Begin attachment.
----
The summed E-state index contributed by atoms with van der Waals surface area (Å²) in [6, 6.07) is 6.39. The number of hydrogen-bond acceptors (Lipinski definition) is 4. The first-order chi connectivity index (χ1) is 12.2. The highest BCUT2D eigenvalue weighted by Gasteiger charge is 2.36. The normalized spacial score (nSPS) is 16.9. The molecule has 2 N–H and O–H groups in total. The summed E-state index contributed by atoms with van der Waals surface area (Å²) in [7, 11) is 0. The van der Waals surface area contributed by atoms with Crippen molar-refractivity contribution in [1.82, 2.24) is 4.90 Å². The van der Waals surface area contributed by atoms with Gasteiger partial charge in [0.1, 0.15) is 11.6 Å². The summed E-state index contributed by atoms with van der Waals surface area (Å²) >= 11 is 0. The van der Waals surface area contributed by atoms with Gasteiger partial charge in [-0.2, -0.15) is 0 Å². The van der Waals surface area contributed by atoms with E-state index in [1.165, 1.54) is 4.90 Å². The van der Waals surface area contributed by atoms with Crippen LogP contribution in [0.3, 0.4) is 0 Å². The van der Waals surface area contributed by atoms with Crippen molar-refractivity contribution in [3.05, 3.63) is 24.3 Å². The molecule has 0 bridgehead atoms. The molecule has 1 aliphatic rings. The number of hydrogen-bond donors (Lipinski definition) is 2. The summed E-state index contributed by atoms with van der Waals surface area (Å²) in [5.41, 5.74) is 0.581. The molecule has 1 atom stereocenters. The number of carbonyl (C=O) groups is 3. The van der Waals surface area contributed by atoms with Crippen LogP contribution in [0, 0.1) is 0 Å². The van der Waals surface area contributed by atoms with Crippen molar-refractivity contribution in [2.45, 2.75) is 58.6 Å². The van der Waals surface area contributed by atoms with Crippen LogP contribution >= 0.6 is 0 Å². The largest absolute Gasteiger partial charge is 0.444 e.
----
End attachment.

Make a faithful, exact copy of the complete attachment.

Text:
The summed E-state index contributed by atoms with van der Waals surface area (Å²) in [6, 6.07) is 6.39. The number of hydrogen-bond acceptors (Lipinski definition) is 4. The first-order chi connectivity index (χ1) is 12.2. The highest BCUT2D eigenvalue weighted by Gasteiger charge is 2.36. The normalized spacial score (nSPS) is 16.9. The molecule has 2 N–H and O–H groups in total. The summed E-state index contributed by atoms with van der Waals surface area (Å²) in [7, 11) is 0. The van der Waals surface area contributed by atoms with Crippen molar-refractivity contribution in [1.82, 2.24) is 4.90 Å². The van der Waals surface area contributed by atoms with Gasteiger partial charge in [0.1, 0.15) is 11.6 Å². The summed E-state index contributed by atoms with van der Waals surface area (Å²) >= 11 is 0. The van der Waals surface area contributed by atoms with Gasteiger partial charge in [-0.2, -0.15) is 0 Å². The van der Waals surface area contributed by atoms with E-state index in [1.165, 1.54) is 4.90 Å². The van der Waals surface area contributed by atoms with Crippen LogP contribution in [0.3, 0.4) is 0 Å². The van der Waals surface area contributed by atoms with Crippen molar-refractivity contribution in [3.05, 3.63) is 24.3 Å². The molecule has 0 bridgehead atoms. The molecule has 1 aliphatic rings. The number of hydrogen-bond donors (Lipinski definition) is 2. The summed E-state index contributed by atoms with van der Waals surface area (Å²) in [5.41, 5.74) is 0.581. The molecule has 1 atom stereocenters. The number of carbonyl (C=O) groups is 3. The van der Waals surface area contributed by atoms with Crippen LogP contribution in [0, 0.1) is 0 Å². The van der Waals surface area contributed by atoms with Crippen molar-refractivity contribution in [2.45, 2.75) is 58.6 Å². The van der Waals surface area contributed by atoms with Crippen LogP contribution >= 0.6 is 0 Å². The largest absolute Gasteiger partial charge is 0.444 e.